Wednesday, April 22, 2015

Herodotus on Persian Attire

Persian Attire
Herodotus Histories (7.61.1) selection:
Translation by George Rawlinson: "...The Persians wore on their heads the soft hat called the tiara, and about their bodies, tunics with sleeves of divers colours.... Their legs were protected by trousers...."
Translation by A. D. Godley: "...the Persians ...wore on their heads loose caps called tiaras, and on their bodies embroidered sleeved tunics ...and trousers on their legs."

c. 565 CE mosaic in Byzantine style depicting the Magi named as Balthassar, Melchor & Caspar in Persian attire with so-called Phrygian caps (also seen on Mithraic images; are these Herodotus' loose caps called tiaras?), belted tunics and leggings, at the Basilica of Sant’ Apollinare Nuovo, Ravenna, Italy. Image credit: Wikipedia.

Greek: οἱ δὲ στρατευόμενοι οἵδε ἦσαν, Πέρσαι μὲν ὧδε ἐσκευασμένοι: περὶ μὲν τῇσι κεφαλῇσι εἶχον τιάρας καλεομένους πίλους ἀπαγέας, περὶ δὲ τὸ σῶμα κιθῶνας χειριδωτοὺς ποικίλους, ... λεπίδος σιδηρέης ὄψιν ἰχθυοειδέος, περὶ δὲ τὰ σκέλεα ἀναξυρίδας, ἀντὶ δὲ ἀσπίδων γέρρα: ὑπὸ δὲ φαρετρεῶνες ἐκρέμαντο: αἰχμὰς δὲ βραχέας εἶχον, τόξα δὲ μεγάλα, ὀιστοὺς δὲ καλαμίνους, πρὸς δὲ ἐγχειρίδια παρὰ τὸν δεξιὸν μηρὸν παραιωρεύμενα ἐκ τῆς ζώνης.

Transcription: oi dé stratev̱ómenoi oíde í̱san, Pérsai mén ó̱de eskev̱asménoi:̱ perí mén tí̱si kefalí̱si eíchon tiáras kaleoménous pílous apagéas, perí dé tó só̱ma kithó̱nas cheirido̱toús poikílous, ... lepídos sidi̱réi̱s ópsin ichthyoeidéos, perí dé tá skélea anaxyrídas, antí dé aspído̱n gérra:̱ ypó dé faretreó̱nes ekrémanto:̱ aichmás dé vrachéas eíchon, tóxa dé megála, oistoús dé kalamínous, prós dé encheirídia pará tón dexión mi̱rón paraio̱rév̱mena ek tí̱s zó̱ni̱s.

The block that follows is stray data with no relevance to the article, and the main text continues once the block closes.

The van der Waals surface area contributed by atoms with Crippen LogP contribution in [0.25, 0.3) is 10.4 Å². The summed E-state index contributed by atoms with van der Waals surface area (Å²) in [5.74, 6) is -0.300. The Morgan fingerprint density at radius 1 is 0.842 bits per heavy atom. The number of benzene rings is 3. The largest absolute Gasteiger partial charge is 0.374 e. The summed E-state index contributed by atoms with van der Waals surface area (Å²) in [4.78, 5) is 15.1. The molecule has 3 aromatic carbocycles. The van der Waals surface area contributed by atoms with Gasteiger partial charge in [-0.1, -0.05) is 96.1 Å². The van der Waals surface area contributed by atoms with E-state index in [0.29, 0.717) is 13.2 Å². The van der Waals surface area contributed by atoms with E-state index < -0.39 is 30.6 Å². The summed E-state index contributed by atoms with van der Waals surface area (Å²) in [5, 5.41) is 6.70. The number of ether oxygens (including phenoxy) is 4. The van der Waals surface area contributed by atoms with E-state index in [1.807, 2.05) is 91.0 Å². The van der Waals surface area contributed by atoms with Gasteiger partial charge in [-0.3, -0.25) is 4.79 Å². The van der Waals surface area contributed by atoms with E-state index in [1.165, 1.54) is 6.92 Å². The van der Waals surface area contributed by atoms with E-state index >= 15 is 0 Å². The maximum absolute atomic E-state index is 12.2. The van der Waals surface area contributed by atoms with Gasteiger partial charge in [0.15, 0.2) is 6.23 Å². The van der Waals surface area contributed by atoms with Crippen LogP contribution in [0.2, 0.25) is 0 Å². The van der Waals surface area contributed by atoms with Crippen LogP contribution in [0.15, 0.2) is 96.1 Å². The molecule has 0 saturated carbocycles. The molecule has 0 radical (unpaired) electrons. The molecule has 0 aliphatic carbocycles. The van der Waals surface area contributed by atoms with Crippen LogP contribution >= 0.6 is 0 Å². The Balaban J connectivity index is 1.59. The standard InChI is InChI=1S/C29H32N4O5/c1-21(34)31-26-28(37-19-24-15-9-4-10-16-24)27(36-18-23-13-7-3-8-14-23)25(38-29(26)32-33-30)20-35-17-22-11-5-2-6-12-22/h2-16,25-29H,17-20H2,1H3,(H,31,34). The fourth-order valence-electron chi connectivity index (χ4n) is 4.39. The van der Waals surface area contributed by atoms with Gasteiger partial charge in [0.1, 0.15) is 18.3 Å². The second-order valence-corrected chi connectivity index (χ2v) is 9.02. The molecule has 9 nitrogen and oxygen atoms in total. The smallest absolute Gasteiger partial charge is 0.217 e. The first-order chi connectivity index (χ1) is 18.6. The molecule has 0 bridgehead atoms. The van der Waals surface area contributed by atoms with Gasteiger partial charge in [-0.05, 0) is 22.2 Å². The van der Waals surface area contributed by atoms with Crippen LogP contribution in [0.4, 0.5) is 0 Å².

Notes (Reginald Walter Macan) at Perseus:
Πέρσαι μέν (Pérsai mén), answered by Μῆδοι δέ (Mí̱doi dé, Mede not) in c. 62.
ὧδε ἐσκευασμένοι (ó̱de eskev̱asménoi): there follows a description of the Persian, or rather Median, dress and equipments, which had once been such a fearsome sight for Greek eyes (6.112), more fully and systematically (head, body, legs) described here than in 5.49: a difference which is at least consistent with the earlier composition of this passage.

Tiara/Farshiang/Phrygian cap
Man holding a barsom from the Oxus treasures.
Note the limp felt-like head-covering, tunic and